The MS in Patent Law’s spring semester starts on January 13 with the first class of Patent Prosecution taught by Cindy Murphy. This course is a very important component of the MSPL curriculum because patent agents spend so much time using the skills that this class teaches in the real world.
It turns out that filing a patent application is only the first half of getting a patent. If the application has been correctly drafted, the Patent Office’s first communication to the applicant will be to let them know that the application has been rejected. ‘What?! A well-drafted patent application will be rejected?! How is something that gets rejected well-drafted???’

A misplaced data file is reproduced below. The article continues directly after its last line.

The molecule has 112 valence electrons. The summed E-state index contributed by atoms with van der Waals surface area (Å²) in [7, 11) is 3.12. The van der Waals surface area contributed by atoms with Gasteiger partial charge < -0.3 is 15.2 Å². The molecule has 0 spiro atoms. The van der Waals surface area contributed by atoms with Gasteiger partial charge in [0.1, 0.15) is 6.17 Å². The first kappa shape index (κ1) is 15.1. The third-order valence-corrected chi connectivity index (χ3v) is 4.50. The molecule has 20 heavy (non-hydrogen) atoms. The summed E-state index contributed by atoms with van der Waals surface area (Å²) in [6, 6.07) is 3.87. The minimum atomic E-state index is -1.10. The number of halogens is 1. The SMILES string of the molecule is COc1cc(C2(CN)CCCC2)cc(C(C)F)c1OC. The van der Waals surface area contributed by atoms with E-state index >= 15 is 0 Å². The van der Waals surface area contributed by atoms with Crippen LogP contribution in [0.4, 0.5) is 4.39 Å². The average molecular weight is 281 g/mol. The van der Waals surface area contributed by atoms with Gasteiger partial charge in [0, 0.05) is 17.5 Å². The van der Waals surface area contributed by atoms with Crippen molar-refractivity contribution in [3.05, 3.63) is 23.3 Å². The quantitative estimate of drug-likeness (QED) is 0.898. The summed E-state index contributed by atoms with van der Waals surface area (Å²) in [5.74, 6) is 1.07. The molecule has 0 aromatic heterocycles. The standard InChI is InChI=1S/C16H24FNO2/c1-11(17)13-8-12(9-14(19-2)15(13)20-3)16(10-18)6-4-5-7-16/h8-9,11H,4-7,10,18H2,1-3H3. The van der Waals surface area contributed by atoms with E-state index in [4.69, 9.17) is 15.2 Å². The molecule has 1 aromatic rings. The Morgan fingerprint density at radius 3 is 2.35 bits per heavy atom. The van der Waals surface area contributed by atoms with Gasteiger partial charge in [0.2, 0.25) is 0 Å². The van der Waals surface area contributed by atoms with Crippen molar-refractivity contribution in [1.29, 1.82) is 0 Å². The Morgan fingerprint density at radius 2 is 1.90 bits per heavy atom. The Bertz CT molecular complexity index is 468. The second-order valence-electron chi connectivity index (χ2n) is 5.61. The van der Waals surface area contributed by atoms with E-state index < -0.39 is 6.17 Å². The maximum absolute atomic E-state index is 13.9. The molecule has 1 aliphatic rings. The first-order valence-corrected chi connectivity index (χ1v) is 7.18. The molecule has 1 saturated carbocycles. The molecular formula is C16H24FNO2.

Here’s the logic behind that statement: if your patent application gets allowed (ie, becomes a patent) right away, that means you didn’t ask for enough. It’s like selling your house — if your list price is too low, someone will just pay what you’ve asked without haggling over it. Patents are the same way: if the Patent Office lets you have one right out of the gate, you didn’t ask for enough.
In subsequent posts: What is patent prosecution? What does patent prosecution look like from the inventor’s perspective? What do MSPL students learn about patent prosecution?